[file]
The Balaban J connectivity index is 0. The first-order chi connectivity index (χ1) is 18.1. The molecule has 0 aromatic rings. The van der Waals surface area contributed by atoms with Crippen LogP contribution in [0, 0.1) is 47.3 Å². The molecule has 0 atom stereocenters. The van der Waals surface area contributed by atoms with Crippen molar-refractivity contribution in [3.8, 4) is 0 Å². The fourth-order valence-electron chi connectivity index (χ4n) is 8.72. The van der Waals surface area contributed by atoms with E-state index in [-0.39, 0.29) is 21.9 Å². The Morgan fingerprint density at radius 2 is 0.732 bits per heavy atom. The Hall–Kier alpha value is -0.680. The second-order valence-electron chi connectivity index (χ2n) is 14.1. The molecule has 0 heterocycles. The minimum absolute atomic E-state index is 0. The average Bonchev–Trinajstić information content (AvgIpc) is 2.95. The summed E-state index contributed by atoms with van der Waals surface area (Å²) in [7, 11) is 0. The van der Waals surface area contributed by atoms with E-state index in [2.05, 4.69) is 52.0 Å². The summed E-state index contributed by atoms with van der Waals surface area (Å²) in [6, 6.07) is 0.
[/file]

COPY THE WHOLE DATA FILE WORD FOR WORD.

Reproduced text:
The Balaban J connectivity index is 0. The first-order chi connectivity index (χ1) is 18.1. The molecule has 0 aromatic rings. The van der Waals surface area contributed by atoms with Crippen LogP contribution in [0, 0.1) is 47.3 Å². The molecule has 0 atom stereocenters. The van der Waals surface area contributed by atoms with Crippen molar-refractivity contribution in [3.8, 4) is 0 Å². The fourth-order valence-electron chi connectivity index (χ4n) is 8.72. The van der Waals surface area contributed by atoms with E-state index in [-0.39, 0.29) is 21.9 Å². The Morgan fingerprint density at radius 2 is 0.732 bits per heavy atom. The Hall–Kier alpha value is -0.680. The second-order valence-electron chi connectivity index (χ2n) is 14.1. The molecule has 0 heterocycles. The minimum absolute atomic E-state index is 0. The average Bonchev–Trinajstić information content (AvgIpc) is 2.95. The summed E-state index contributed by atoms with van der Waals surface area (Å²) in [7, 11) is 0. The van der Waals surface area contributed by atoms with E-state index in [2.05, 4.69) is 52.0 Å². The summed E-state index contributed by atoms with van der Waals surface area (Å²) in [6, 6.07) is 0.